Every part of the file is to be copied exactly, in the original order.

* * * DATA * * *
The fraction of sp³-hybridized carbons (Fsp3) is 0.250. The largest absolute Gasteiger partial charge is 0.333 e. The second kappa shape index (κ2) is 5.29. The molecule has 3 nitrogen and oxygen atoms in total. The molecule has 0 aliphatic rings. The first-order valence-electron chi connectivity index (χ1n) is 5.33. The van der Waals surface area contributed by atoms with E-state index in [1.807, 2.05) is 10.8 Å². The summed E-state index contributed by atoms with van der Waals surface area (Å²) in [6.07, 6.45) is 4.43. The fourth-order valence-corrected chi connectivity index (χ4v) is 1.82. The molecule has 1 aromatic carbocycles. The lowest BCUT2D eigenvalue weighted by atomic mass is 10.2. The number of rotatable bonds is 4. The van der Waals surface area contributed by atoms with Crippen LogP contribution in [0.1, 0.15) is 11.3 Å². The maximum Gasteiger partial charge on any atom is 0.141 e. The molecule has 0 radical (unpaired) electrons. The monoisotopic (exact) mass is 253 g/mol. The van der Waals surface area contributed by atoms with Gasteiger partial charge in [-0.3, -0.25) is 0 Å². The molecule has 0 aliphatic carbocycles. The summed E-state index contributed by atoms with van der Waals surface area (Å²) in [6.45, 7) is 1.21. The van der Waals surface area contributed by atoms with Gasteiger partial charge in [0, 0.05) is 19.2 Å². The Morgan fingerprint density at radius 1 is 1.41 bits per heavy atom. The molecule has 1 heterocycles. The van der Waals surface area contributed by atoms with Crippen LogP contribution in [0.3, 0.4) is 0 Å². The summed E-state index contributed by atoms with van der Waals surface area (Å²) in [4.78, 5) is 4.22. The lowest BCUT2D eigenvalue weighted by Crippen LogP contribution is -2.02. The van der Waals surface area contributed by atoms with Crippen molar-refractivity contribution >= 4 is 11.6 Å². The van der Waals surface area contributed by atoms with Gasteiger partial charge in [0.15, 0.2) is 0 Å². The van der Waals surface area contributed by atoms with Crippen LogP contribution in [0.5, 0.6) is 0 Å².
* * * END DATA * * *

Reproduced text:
The fraction of sp³-hybridized carbons (Fsp3) is 0.250. The largest absolute Gasteiger partial charge is 0.333 e. The second kappa shape index (κ2) is 5.29. The molecule has 3 nitrogen and oxygen atoms in total. The molecule has 0 aliphatic rings. The first-order valence-electron chi connectivity index (χ1n) is 5.33. The van der Waals surface area contributed by atoms with E-state index in [1.807, 2.05) is 10.8 Å². The summed E-state index contributed by atoms with van der Waals surface area (Å²) in [6.07, 6.45) is 4.43. The fourth-order valence-corrected chi connectivity index (χ4v) is 1.82. The molecule has 1 aromatic carbocycles. The lowest BCUT2D eigenvalue weighted by atomic mass is 10.2. The number of rotatable bonds is 4. The van der Waals surface area contributed by atoms with Crippen LogP contribution in [0.1, 0.15) is 11.3 Å². The maximum Gasteiger partial charge on any atom is 0.141 e. The molecule has 0 radical (unpaired) electrons. The monoisotopic (exact) mass is 253 g/mol. The van der Waals surface area contributed by atoms with Gasteiger partial charge in [-0.3, -0.25) is 0 Å². The molecule has 0 aliphatic carbocycles. The summed E-state index contributed by atoms with van der Waals surface area (Å²) in [6.45, 7) is 1.21. The van der Waals surface area contributed by atoms with Gasteiger partial charge in [0, 0.05) is 19.2 Å². The Morgan fingerprint density at radius 1 is 1.41 bits per heavy atom. The molecule has 1 heterocycles. The van der Waals surface area contributed by atoms with Crippen LogP contribution in [0.3, 0.4) is 0 Å². The summed E-state index contributed by atoms with van der Waals surface area (Å²) in [4.78, 5) is 4.22. The lowest BCUT2D eigenvalue weighted by Crippen LogP contribution is -2.02. The van der Waals surface area contributed by atoms with Crippen molar-refractivity contribution >= 4 is 11.6 Å². The van der Waals surface area contributed by atoms with Gasteiger partial charge in [0.15, 0.2) is 0 Å². The van der Waals surface area contributed by atoms with Crippen LogP contribution in [0.5, 0.6) is 0 Å².